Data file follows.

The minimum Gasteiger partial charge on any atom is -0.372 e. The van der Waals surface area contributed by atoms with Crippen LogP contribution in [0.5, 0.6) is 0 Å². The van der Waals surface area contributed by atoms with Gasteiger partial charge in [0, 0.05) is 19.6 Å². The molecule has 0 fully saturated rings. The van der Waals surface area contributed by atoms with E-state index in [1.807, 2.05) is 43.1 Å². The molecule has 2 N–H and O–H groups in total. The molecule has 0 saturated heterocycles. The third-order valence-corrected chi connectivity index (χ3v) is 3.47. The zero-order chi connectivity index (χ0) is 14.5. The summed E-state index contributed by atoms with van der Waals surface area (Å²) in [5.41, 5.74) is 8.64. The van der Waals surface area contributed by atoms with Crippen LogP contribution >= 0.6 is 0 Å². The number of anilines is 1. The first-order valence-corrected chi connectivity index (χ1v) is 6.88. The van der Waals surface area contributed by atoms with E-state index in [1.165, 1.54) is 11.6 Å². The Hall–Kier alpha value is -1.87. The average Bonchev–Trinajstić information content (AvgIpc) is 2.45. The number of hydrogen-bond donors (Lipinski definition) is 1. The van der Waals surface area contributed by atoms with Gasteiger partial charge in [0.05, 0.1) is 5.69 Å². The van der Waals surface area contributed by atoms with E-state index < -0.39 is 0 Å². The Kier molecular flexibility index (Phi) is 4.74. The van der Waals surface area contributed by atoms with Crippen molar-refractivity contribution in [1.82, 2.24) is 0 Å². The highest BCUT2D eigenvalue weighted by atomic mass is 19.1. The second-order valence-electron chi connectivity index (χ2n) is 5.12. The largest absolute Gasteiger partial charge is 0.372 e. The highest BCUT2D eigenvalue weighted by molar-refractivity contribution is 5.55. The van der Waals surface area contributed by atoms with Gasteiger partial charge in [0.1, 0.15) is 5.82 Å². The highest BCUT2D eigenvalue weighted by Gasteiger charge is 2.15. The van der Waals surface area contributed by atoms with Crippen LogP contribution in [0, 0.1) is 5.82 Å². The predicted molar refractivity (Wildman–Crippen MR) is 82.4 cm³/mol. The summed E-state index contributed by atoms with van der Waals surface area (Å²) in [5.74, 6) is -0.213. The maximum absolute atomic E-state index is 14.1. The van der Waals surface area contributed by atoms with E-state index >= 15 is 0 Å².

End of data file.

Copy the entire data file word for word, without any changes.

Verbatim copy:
The minimum Gasteiger partial charge on any atom is -0.372 e. The van der Waals surface area contributed by atoms with Crippen LogP contribution in [0.5, 0.6) is 0 Å². The van der Waals surface area contributed by atoms with Gasteiger partial charge in [0, 0.05) is 19.6 Å². The molecule has 0 fully saturated rings. The van der Waals surface area contributed by atoms with E-state index in [1.807, 2.05) is 43.1 Å². The molecule has 2 N–H and O–H groups in total. The molecule has 0 saturated heterocycles. The third-order valence-corrected chi connectivity index (χ3v) is 3.47. The zero-order chi connectivity index (χ0) is 14.5. The summed E-state index contributed by atoms with van der Waals surface area (Å²) in [5.41, 5.74) is 8.64. The van der Waals surface area contributed by atoms with Crippen LogP contribution >= 0.6 is 0 Å². The number of anilines is 1. The first-order valence-corrected chi connectivity index (χ1v) is 6.88. The van der Waals surface area contributed by atoms with E-state index in [1.165, 1.54) is 11.6 Å². The Hall–Kier alpha value is -1.87. The average Bonchev–Trinajstić information content (AvgIpc) is 2.45. The number of hydrogen-bond donors (Lipinski definition) is 1. The van der Waals surface area contributed by atoms with Gasteiger partial charge in [0.05, 0.1) is 5.69 Å². The van der Waals surface area contributed by atoms with E-state index < -0.39 is 0 Å². The Kier molecular flexibility index (Phi) is 4.74. The van der Waals surface area contributed by atoms with Crippen molar-refractivity contribution in [1.82, 2.24) is 0 Å². The highest BCUT2D eigenvalue weighted by atomic mass is 19.1. The second-order valence-electron chi connectivity index (χ2n) is 5.12. The largest absolute Gasteiger partial charge is 0.372 e. The highest BCUT2D eigenvalue weighted by molar-refractivity contribution is 5.55. The van der Waals surface area contributed by atoms with Gasteiger partial charge in [0.1, 0.15) is 5.82 Å². The highest BCUT2D eigenvalue weighted by Gasteiger charge is 2.15. The van der Waals surface area contributed by atoms with Crippen LogP contribution in [0, 0.1) is 5.82 Å². The predicted molar refractivity (Wildman–Crippen MR) is 82.4 cm³/mol. The summed E-state index contributed by atoms with van der Waals surface area (Å²) in [5.74, 6) is -0.213. The maximum absolute atomic E-state index is 14.1. The van der Waals surface area contributed by atoms with E-state index >= 15 is 0 Å².